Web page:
Omega-3 protects against heart-related deaths

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Intermountain Healthcare study on benefits of fish oil

Should you take omega-3 pills? Or try to have two to servings of omega-3 rich fish a week, as the American Heart Association recommends? It may seem a bit murky if you follow headlines about nutrition and health.

That’s why researchers at the Intermountain Healthcare Heart Institute continue to research the potential benefits and risks of this popular supplement, especially when it comes to prostate cancer risk and heart health.

The Intermountain Heart Institute research team presented two new studies about omega-3s last week at the 2019 American Heart Association Scientific Sessionsin Philadelphia. 

Omega 3s are a family of essential fatty acids that play important roles in your body and may provide a number of health benefits. As your body cannot produce them on its own, you must get them from your diet. 

The three most important types are ALA (alpha-linolenic acid), DHA (docosahexaenoic acid), and EPA (eicosapentaenoic acid). ALA is mainly found in plants, while DHA and EPA occur mostly in animal foods and algae.

Common foods that are high in omega-3 fatty acids include fatty fish, fish oils, flax seeds, chia seeds, flaxseed oil, and walnuts.

In one study, the Intermountain research team identified 87 patients who were part of the Intermountain INSPIRE Registry and had developed prostate cancer. These patients were also tested for plasma levels of docosahexaenoic acid (DHA) and eicosapentaenoic acid (EPA), which are two common omega-3 fatty acids. 

When compared to a matched control group of 149 men, the researchers found that higher omega-3 levels were not linked with elevated prostate cancer risk. 

Viet T. Le, MPAS, PA, researcher and physician assistant at the Intermountain Healthcare Heart Institute, said they undertook this study in light of findings from a 2013 paper from the Journal of the National Cancer Institutethat suggested a possible link between higher omega-3 plasma levels and the development of prostate cancer, one that has been debated since publication.

“If I’m recommending omega-3 for my patients to save their hearts, I want to make sure I’m not putting them at risk for prostate cancer,” said Le. “Our study found no evidence of a link between the two.” 

In the second study presented at the 2019 American Heart Association Scientific Sessions, the Intermountain researchers looked at 894 patients undergoing coronary angiography (a test that shows how blood flows through the arteries in the heart).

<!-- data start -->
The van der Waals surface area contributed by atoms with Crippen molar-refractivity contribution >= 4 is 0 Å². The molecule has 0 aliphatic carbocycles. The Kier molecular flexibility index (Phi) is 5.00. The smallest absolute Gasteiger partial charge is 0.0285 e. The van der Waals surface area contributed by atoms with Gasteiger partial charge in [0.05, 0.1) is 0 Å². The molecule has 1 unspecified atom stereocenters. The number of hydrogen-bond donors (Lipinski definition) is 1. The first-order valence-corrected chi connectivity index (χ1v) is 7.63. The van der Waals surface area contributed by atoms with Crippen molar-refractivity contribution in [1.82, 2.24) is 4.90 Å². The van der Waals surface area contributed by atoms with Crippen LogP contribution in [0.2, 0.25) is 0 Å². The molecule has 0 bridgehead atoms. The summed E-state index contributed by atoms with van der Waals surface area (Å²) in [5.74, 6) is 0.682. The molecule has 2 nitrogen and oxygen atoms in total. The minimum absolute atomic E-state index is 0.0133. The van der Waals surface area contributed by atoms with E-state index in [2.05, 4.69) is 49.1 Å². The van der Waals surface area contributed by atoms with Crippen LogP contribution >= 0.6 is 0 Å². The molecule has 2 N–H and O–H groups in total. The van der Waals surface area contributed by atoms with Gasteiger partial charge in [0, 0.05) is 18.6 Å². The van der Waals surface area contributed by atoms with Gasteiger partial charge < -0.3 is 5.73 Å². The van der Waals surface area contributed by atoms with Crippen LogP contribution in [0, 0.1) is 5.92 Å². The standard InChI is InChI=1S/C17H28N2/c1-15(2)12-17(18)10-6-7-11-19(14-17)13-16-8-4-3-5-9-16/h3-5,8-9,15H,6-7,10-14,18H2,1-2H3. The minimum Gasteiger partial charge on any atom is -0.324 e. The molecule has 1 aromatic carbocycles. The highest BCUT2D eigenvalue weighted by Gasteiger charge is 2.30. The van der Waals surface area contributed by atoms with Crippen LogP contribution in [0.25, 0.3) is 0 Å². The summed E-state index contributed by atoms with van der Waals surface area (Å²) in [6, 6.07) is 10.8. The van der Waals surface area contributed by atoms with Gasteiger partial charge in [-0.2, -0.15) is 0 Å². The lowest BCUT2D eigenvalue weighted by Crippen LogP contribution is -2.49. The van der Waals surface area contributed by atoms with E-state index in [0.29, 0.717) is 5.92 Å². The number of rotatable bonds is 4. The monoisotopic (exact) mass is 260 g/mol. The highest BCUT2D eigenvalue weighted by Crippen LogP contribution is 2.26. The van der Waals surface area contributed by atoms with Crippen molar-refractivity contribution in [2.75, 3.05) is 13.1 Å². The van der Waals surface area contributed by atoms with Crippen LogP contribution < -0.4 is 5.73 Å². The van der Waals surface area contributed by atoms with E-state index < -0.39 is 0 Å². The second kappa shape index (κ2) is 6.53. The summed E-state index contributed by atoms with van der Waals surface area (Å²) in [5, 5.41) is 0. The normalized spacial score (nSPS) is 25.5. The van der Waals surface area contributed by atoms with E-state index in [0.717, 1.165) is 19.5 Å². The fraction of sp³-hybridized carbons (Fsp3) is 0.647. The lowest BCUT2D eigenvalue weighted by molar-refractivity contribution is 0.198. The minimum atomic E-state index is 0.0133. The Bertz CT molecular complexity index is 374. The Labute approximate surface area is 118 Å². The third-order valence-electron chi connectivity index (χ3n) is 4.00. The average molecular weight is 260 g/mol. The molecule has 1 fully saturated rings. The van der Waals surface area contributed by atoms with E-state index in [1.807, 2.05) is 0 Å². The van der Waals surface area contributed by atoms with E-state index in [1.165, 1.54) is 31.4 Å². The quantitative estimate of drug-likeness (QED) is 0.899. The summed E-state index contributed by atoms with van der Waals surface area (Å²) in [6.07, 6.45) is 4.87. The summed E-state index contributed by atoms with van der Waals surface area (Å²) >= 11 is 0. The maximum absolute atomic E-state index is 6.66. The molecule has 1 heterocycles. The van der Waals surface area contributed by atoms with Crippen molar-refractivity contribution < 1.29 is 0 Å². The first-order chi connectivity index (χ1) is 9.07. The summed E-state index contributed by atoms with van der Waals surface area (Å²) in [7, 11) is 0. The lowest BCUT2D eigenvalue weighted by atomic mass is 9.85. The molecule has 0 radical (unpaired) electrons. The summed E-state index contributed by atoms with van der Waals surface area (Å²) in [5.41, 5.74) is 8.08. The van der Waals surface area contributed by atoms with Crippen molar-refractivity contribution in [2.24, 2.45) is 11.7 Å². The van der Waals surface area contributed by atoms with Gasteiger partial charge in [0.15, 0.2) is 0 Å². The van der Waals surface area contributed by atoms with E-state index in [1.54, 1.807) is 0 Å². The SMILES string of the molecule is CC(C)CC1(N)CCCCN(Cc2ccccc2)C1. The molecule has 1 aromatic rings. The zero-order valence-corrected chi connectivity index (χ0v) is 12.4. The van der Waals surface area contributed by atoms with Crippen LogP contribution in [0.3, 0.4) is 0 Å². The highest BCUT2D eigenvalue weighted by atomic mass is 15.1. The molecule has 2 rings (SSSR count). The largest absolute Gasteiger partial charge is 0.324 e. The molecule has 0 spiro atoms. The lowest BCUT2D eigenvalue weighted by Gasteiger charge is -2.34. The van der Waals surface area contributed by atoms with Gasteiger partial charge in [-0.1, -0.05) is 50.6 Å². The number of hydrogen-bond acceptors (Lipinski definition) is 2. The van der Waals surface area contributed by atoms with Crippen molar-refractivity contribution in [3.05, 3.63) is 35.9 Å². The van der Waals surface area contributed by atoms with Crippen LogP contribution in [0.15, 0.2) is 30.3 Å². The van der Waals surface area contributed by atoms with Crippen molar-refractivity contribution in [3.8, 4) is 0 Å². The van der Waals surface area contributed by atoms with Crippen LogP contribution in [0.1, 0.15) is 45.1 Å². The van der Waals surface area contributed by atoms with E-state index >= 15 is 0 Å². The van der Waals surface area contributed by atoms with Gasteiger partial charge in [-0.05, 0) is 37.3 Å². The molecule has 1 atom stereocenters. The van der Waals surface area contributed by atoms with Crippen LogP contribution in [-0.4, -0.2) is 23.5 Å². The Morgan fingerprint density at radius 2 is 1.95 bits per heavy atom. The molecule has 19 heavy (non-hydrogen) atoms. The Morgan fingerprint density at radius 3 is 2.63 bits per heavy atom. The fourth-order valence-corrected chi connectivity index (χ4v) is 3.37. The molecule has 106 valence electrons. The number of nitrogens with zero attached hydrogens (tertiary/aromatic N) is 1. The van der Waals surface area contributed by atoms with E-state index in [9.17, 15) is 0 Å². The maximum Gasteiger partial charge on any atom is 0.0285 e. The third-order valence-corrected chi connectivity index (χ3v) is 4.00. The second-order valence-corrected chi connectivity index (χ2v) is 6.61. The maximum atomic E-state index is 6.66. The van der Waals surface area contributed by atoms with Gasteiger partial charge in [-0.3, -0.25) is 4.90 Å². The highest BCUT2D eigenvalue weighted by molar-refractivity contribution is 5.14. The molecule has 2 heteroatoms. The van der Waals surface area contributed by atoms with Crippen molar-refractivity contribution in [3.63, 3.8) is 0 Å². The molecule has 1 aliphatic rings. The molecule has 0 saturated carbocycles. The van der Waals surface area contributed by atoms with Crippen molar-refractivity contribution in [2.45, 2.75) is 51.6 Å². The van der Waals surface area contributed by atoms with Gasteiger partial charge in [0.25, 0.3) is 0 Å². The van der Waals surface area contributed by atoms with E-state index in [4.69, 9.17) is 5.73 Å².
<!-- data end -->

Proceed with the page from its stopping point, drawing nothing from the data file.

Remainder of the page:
These patients had no prior history of heart attack or coronary artery disease, however upon their first angiogram, about 40% of those patients had severe disease and about 10% had three-vessel disease, Le said. 

Researchers also measured patients’ plasma levels of omega-3 metabolites, including DHA and EPA. Those patients were then followed to see who had subsequent heart attack, stroke, heart failure, or who died. 

Researchers found that patients who higher rates of omega-3 metabolites had lower risk of those follow up adverse effects regardless of whether they had severe disease or not on their initial angiogram. 

“This study is important because we looked at how omega-3 helps patients who have already developed disease, and its effects on survival – both in getting to the first angiography to be diagnosed (vs. having a heart attack or worse before even knowing they have heart disease) and thereafter,” said Le.


“While a seeming association between higher plasma omega-3 levels and the findings of severe heart disease upon initial angiogram might raise alarms that omega-3 isn’t beneficial, they did live to see a doctor and get diagnosed,” Le added. “And we saw a link between higher levels of omega-3 and their survival rate thereafter.”

Other members of the research team include: Kirk U. Knowlton, Raymond O. McCubrey, Stacey Knight, Mohit Jain, Jeramie Watrous, Mahan Najhawan, Khoi Dao, Tami L. Bair, Benjamin D. Horne, Joseph B. Muhlestein, Donald L. Lappe, Madisyn Taylor, John F. Carlquist, and Jeffrey L. Anderson. 

This research was sponsored by the Intermountain Research and Medical Foundation and the Dell Loy Hansen Foundation, Inc.

This article contains sponsored content.

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